Calculating what war costs us

Fr. Grant

By Fr. Bud Grant

Now that combat forces have left Iraq we can begin to calculate the cost of the war. We must begin, reverently, with the sacrifice in blood.

I pause here; it is almost obscene to reduce the lives and stories of our brothers and sisters to mere ciphers: 4,420 U.S. troops; 316 allied troops; 55,000 insurgents; 50,000 to 100,000 civilians. Almost 32,000 Americans were wounded, another estimated 30 percent of veterans develop what President Obama calls the “signature injury” of this war: Post Traumatic Stress Disorder (PTSD). There are financial costs of rehabilitation and health care; re-populating, re-supplying and training replacements in the armed services; building Iraq’s infrastructure; graft (roughly 10 percent of all aid spent); and the ongoing expense of maintaining nearly 50,000 advisors.

Then there are ancillary costs. What would we have been able to accomplish had we not been distracted by this awful war? Education, infrastructure, heck, oil rig and chicken egg inspections are victims of the war. Worst of all, the degrading environmental health of our planet is ignored.

Estimates of the cost of this war range from $1 trillion to $3 trillion. Ignoring the absurd sprawl of that estimate and taking the most conservative figure, we get $3,246.75 per U.S. citizen. We will probably never see a financial accounting of the Iraq war: it is simply not the kind of information that any government is inclined to release. Think about it: if we saw what we were spending, our support might lag for what might otherwise be our national responsibility (for geo-political, global strategic, or perhaps humanitarian reasons). In any case, we won’t pay that bill. As with the national debt ($13,431,401,822,198.75) we’ve bequeathed that to others. 


War goals, such as a democratic Iraq or cheap oil, have proven illusory, while our children fight our wars with our grandchildren paying the bill. Precious little has been won by the sacrifice of others’ blood and others’ debt.  Might we, on sober and prayerful reflection, admit that we should not have waged that war? Could we admit, further, that any war worth such costs should be fought by us and paid for with our own sweat and lucre? What crisis is of such colossal importance that, even if politically unpopular, it calls for the most treasured resources of the nation to combat?  I have one candidate.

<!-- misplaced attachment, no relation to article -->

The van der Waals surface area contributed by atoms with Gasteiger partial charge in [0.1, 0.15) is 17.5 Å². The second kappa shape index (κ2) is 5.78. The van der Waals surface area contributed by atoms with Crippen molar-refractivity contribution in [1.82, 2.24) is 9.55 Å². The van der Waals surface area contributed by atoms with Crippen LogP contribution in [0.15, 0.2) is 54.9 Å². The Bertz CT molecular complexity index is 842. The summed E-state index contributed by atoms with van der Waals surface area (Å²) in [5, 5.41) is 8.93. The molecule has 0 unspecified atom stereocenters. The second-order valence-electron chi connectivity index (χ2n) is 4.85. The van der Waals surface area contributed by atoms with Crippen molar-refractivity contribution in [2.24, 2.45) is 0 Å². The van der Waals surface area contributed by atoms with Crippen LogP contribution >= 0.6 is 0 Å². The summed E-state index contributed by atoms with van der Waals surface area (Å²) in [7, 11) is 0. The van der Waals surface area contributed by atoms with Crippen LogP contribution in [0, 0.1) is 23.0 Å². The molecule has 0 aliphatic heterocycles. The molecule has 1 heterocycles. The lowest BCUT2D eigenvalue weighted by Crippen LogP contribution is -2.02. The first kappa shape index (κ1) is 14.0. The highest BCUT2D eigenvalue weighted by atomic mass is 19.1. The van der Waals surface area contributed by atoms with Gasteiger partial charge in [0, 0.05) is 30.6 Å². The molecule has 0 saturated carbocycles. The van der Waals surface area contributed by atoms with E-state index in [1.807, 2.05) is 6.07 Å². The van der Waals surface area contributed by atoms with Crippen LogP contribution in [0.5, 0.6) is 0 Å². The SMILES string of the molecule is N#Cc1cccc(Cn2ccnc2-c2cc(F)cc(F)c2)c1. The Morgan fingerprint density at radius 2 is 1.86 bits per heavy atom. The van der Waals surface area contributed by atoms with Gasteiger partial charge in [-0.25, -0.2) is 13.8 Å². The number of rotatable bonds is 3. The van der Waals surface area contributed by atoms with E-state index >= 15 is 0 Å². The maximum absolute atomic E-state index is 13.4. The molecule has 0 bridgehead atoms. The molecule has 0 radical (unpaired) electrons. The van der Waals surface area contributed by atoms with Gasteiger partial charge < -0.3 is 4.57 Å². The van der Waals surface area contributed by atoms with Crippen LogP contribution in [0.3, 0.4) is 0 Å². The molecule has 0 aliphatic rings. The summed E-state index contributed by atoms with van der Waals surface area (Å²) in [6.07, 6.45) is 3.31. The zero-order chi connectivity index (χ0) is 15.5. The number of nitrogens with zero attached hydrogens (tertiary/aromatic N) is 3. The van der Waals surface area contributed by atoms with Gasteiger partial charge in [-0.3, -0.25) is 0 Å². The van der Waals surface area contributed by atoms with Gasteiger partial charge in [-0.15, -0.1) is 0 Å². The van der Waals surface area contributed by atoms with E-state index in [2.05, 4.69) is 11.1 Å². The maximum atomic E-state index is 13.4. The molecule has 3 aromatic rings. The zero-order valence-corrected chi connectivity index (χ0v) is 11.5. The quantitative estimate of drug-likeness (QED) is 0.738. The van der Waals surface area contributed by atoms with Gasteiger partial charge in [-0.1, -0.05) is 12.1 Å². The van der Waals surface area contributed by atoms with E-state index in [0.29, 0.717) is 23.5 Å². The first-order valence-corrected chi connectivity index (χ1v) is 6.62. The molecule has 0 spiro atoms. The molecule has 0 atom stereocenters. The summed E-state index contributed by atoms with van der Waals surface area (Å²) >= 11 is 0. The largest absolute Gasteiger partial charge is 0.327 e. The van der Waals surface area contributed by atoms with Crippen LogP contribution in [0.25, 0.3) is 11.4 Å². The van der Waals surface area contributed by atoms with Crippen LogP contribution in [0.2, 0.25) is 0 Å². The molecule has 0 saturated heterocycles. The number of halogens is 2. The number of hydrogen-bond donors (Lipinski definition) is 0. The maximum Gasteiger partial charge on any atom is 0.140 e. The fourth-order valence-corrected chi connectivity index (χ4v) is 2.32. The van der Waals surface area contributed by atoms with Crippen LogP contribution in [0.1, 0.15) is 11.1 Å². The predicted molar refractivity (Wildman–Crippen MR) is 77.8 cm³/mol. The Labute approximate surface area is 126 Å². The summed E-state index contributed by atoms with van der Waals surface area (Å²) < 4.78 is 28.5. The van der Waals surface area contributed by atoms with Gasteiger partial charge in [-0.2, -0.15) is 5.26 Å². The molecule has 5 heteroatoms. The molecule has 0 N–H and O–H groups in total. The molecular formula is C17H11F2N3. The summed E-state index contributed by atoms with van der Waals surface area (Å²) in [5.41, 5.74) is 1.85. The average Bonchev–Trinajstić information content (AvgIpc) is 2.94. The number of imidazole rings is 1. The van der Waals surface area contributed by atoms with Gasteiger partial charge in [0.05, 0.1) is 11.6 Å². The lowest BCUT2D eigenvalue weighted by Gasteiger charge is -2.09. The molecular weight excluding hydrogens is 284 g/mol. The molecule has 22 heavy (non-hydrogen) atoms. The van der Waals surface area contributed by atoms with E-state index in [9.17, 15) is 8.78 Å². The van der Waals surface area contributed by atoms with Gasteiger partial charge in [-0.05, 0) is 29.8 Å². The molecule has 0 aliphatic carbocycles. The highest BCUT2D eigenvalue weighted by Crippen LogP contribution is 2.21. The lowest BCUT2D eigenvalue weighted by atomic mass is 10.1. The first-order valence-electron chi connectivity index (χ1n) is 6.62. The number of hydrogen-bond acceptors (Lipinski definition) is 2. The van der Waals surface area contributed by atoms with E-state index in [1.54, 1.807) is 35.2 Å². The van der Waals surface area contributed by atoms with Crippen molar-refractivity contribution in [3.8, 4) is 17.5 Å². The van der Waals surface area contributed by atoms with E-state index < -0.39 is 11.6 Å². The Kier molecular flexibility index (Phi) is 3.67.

During the last presidential campaign I was invited to a grassroots environmentalist’s meeting with Frederico Pena, then the Obama national campaign co-chair. Their environmental platform, as I judged, was not as strong as Governor Richardson’s, but I went. I arrived a few minutes late, slipped into the room, and listened while catching the thread of the conversation. Everyone was talking about the war. Finally Mr. Pena turned to me. I remember noting to him that, although we were gathered to discuss green issues, we’d not even mentioned them, signaling that our environment is another war casualty. 

Bill McKibben, a passionate environmental voice, blasts both political parties for such shameful neglect. We have gone a decade into the new millennium without an international strategy to combat global warming. We remain oblivious to the trillion(s) spent on an absurd war while some insist that we cannot afford investments to mitigate climate change (or whatever euphemism we use). The decade just finished was the warmest ever recorded, the decade before that was the second warmest. This year is on track to break the record. The cost of doing nothing is rising like the thermometer.

Our faith teaches us about sacrifice: Abraham willing to shed his son’s blood, Christ shedding his for us. The Iraq war has perverted that instruction. Combating global warming does not require an Abrahamaic bloody sacrifice of our children. It does demand Christ-like personal sacrifices of material comforts to ensure the quality of life of our children’s children and God’s green creation.  But we haven’t yet mobilized; we haven’t even paid for the oil war.

(Father Bud Grant is an assistant professor of theology at St. Ambrose University in Davenport.)

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